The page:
Is my Snoring a Problem?
Snoring is a common sleep related problem affecting more than 20% of the population at some stage in their lives. Snoring occurs when various parts of the throat, including the soft palate, tonsils or back of tongue, vibrate when we breathe in and out at night. The noise is particularly loud when there is an obstruction to the free flow of air. In addition, if the nose is blocked, such as due to inflammation or a deviated nasal septum, the mouth will naturally open, increasing the chance of vibrations occurring in the throat and thereby creating snoring.
What factors contribute to my snoring?
Anyone of any shape or size may snore, but there are certain features which significantly increase the chance of snoring. For example:
- Overweight: People who are overweight (i.e. have a high body mass index or BMI) are far more likely to snore than those who are the correct weight for their height (i.e. have a normal BMI). This is mainly because of the excess fat in and around the throat which increases the chances of vibrations occurring
- Age: Snoring in general gets worse with advancing age
- Gender: Men are three times more likely to snore than women. After the menopause, women tend to catch up and are equally affected after about the age of 55
- Family history: Snoring is closely related to the anatomical shape and size of your throat, jaw and voice box. Certain features are particularly related to snoring, such as having a lower jaw that is slightly recessed or retroposed backwards (i.e. the opposite of a chin that sticks out). These features often run in families like everything else that we inherit!
- Alcohol: Alcohol is a factor which tends to make snoring worse. This occurs because alcohol relaxes the muscles of the throat, thereby causing the throat and airway to collapse more readily. This causes snoring
- Smoking: Smoking is also related to increased snoring. It is not known whether this is a direct effect, or whether people who smoke also tend, on average, to be more overweight than non-smokers
- Blocked nose: If you have a blocked nose at night, you will tend to breathe through your mouth whether you are aware of it or not. This increases the vibrations of the throat and increases the chance of snoring. Correcting the nasal abnormality may help to reduce the snoring but it rarely abolishes it completely as other factors are often involved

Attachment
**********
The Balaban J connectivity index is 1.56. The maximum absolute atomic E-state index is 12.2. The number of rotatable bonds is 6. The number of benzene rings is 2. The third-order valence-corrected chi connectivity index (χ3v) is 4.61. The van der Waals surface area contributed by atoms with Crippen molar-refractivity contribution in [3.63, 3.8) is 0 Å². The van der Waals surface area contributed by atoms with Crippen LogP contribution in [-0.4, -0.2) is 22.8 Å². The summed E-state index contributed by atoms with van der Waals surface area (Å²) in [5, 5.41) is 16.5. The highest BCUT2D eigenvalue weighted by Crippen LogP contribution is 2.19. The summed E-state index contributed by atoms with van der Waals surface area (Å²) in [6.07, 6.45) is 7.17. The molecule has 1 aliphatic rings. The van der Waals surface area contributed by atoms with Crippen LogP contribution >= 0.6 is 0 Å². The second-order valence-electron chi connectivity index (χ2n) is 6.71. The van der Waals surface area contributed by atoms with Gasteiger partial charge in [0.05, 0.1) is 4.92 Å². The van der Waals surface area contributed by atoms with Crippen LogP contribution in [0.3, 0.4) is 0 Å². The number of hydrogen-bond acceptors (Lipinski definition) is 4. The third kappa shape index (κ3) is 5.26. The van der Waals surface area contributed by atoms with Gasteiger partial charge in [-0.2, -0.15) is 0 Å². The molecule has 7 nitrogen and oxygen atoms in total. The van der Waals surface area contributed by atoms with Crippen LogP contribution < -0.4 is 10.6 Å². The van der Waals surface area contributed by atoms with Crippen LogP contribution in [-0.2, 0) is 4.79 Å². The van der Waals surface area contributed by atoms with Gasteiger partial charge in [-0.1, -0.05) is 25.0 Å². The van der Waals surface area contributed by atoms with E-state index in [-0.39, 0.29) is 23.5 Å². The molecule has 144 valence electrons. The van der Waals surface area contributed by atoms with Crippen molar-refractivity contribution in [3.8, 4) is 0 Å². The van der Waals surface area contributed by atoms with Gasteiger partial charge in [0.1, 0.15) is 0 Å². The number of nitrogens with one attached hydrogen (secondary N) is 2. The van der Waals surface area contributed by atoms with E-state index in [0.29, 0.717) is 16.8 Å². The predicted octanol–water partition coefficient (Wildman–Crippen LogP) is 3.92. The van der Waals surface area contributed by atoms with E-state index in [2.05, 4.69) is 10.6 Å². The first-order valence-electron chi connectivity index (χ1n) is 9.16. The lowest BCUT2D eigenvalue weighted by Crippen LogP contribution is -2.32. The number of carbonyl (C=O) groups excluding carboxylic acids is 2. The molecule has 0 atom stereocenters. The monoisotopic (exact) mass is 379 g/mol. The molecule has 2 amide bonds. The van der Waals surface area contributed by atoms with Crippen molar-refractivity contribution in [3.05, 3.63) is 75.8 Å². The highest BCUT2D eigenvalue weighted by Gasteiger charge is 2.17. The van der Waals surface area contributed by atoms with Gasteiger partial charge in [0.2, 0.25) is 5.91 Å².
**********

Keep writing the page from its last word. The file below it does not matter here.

- Sleeping position: It is said that lying on your back increases snoring and lying on your side reduces it. The theory is because when lying on your back, your tongue tends to fall backwards and block the airway. However, in patients with severe snoring or even sleep apnoea (see below), the snoring can occur in whatever position
- Hypothyroidism: An underactive thyroid may result in snoring due to a slower metabolic rate, which causes more muscle relaxation and therefore vibrations within the throat. It is easily identified and treated
- Large tonsils and adenoids: Snoring in children is a special case scenario as it is almost always due to enlarged tonsils and/or adenoids. Otherwise known as adenotonsillar hypertrophy, this can cause severe snoring and sleep apnoea in children which can be quite dramatic although is rarely medically serious. It can be easily reversed with surgery to remove the enlarged tonsils and adenoids (adenotonsillectomy)
What is Obstructive Sleep Apnoea?
Obstructive Sleep Apnoea (OSA) is a condition in which temporary pauses in your breathing occur whilst you are asleep. There are two types of sleep apnoea – central and obstructive.
- Central: This is less common and is due to reduced impulses from the breathing centres in the brain, thereby reducing the drive to breathing. The causes for this include sedatives such as excessive alcohol, or central nervous system disorders such as tumours or multiple sclerosis
- Obstructive: This is by far the more common cause of sleep apnoea in snorers. This is because the throat actually blocks off the airway while you are sleeping. This causes the person to struggle for air for a few seconds. During this process, the brain increases the drive from the breathing centres, increasing the effort required to overcome the obstruction. Eventually, the extra effort succeeds in forcing open an airway past the obstruction and the person breathes again, often with a loud grunt or snort. The effort required to breathe again often wakes the person, who may report that they actually hear their own snoring. Someone who snores and wakes themselves regularly at night is therefore likely to suffer with OSA